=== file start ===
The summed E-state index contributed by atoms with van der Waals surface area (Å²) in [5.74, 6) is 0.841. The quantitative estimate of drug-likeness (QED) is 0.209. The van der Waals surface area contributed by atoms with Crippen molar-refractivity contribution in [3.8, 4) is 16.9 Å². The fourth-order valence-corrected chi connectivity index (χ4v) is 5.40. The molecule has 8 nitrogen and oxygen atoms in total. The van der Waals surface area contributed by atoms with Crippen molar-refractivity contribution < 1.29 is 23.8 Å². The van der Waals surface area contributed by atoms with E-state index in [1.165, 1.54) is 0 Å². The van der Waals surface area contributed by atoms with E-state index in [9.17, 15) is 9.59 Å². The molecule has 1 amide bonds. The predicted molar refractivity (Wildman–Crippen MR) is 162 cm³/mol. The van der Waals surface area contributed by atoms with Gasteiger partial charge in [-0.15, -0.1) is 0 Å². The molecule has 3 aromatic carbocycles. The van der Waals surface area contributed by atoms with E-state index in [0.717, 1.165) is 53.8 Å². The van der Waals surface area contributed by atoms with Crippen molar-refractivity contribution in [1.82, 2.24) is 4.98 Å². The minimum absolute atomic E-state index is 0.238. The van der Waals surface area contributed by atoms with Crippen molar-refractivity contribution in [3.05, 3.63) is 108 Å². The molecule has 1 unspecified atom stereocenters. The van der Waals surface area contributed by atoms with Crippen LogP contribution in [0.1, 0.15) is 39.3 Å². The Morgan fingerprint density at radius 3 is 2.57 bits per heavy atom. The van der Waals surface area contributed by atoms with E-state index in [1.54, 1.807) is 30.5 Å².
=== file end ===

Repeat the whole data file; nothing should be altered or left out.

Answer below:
The summed E-state index contributed by atoms with van der Waals surface area (Å²) in [5.74, 6) is 0.841. The quantitative estimate of drug-likeness (QED) is 0.209. The van der Waals surface area contributed by atoms with Crippen molar-refractivity contribution in [3.8, 4) is 16.9 Å². The fourth-order valence-corrected chi connectivity index (χ4v) is 5.40. The molecule has 8 nitrogen and oxygen atoms in total. The van der Waals surface area contributed by atoms with Crippen molar-refractivity contribution < 1.29 is 23.8 Å². The van der Waals surface area contributed by atoms with E-state index in [1.165, 1.54) is 0 Å². The van der Waals surface area contributed by atoms with E-state index in [9.17, 15) is 9.59 Å². The molecule has 1 amide bonds. The predicted molar refractivity (Wildman–Crippen MR) is 162 cm³/mol. The van der Waals surface area contributed by atoms with Gasteiger partial charge in [-0.15, -0.1) is 0 Å². The molecule has 3 aromatic carbocycles. The van der Waals surface area contributed by atoms with E-state index in [0.717, 1.165) is 53.8 Å². The van der Waals surface area contributed by atoms with Crippen molar-refractivity contribution in [1.82, 2.24) is 4.98 Å². The minimum absolute atomic E-state index is 0.238. The van der Waals surface area contributed by atoms with Crippen molar-refractivity contribution in [3.05, 3.63) is 108 Å². The molecule has 1 unspecified atom stereocenters. The van der Waals surface area contributed by atoms with Crippen LogP contribution in [0.1, 0.15) is 39.3 Å². The Morgan fingerprint density at radius 3 is 2.57 bits per heavy atom. The van der Waals surface area contributed by atoms with E-state index in [1.54, 1.807) is 30.5 Å².